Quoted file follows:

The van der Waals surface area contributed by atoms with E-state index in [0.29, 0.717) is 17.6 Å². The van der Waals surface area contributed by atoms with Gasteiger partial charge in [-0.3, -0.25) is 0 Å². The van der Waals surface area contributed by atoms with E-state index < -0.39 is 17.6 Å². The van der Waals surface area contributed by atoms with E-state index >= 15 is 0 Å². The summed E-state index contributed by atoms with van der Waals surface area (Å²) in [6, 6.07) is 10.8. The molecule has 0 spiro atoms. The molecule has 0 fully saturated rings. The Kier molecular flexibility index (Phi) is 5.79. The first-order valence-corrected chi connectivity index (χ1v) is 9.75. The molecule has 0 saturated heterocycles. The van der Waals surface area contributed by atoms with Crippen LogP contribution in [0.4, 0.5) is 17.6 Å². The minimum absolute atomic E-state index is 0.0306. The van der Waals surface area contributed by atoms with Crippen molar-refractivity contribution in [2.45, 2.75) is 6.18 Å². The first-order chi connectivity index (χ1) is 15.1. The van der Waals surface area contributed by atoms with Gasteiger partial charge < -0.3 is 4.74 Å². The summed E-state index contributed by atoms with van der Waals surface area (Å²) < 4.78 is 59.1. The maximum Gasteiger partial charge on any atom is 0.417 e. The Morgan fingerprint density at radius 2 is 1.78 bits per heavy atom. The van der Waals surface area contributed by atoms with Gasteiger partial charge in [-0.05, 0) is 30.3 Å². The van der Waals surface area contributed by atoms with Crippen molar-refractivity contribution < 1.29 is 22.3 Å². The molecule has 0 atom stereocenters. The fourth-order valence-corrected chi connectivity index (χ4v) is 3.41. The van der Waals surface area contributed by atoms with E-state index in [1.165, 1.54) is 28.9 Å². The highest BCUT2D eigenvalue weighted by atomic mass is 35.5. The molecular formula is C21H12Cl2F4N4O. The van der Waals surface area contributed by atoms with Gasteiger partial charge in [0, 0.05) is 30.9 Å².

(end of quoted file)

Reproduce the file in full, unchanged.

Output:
The van der Waals surface area contributed by atoms with E-state index in [0.29, 0.717) is 17.6 Å². The van der Waals surface area contributed by atoms with Gasteiger partial charge in [-0.3, -0.25) is 0 Å². The van der Waals surface area contributed by atoms with E-state index < -0.39 is 17.6 Å². The van der Waals surface area contributed by atoms with E-state index >= 15 is 0 Å². The summed E-state index contributed by atoms with van der Waals surface area (Å²) in [6, 6.07) is 10.8. The molecule has 0 spiro atoms. The molecule has 0 fully saturated rings. The Kier molecular flexibility index (Phi) is 5.79. The first-order valence-corrected chi connectivity index (χ1v) is 9.75. The molecule has 0 saturated heterocycles. The van der Waals surface area contributed by atoms with Crippen LogP contribution in [0.4, 0.5) is 17.6 Å². The minimum absolute atomic E-state index is 0.0306. The van der Waals surface area contributed by atoms with Crippen molar-refractivity contribution in [2.45, 2.75) is 6.18 Å². The first-order chi connectivity index (χ1) is 15.1. The van der Waals surface area contributed by atoms with Gasteiger partial charge < -0.3 is 4.74 Å². The summed E-state index contributed by atoms with van der Waals surface area (Å²) < 4.78 is 59.1. The maximum Gasteiger partial charge on any atom is 0.417 e. The Morgan fingerprint density at radius 2 is 1.78 bits per heavy atom. The van der Waals surface area contributed by atoms with Gasteiger partial charge in [-0.05, 0) is 30.3 Å². The van der Waals surface area contributed by atoms with Crippen molar-refractivity contribution < 1.29 is 22.3 Å². The molecule has 0 atom stereocenters. The fourth-order valence-corrected chi connectivity index (χ4v) is 3.41. The van der Waals surface area contributed by atoms with E-state index in [1.165, 1.54) is 28.9 Å². The highest BCUT2D eigenvalue weighted by atomic mass is 35.5. The molecular formula is C21H12Cl2F4N4O. The van der Waals surface area contributed by atoms with Gasteiger partial charge in [0, 0.05) is 30.9 Å².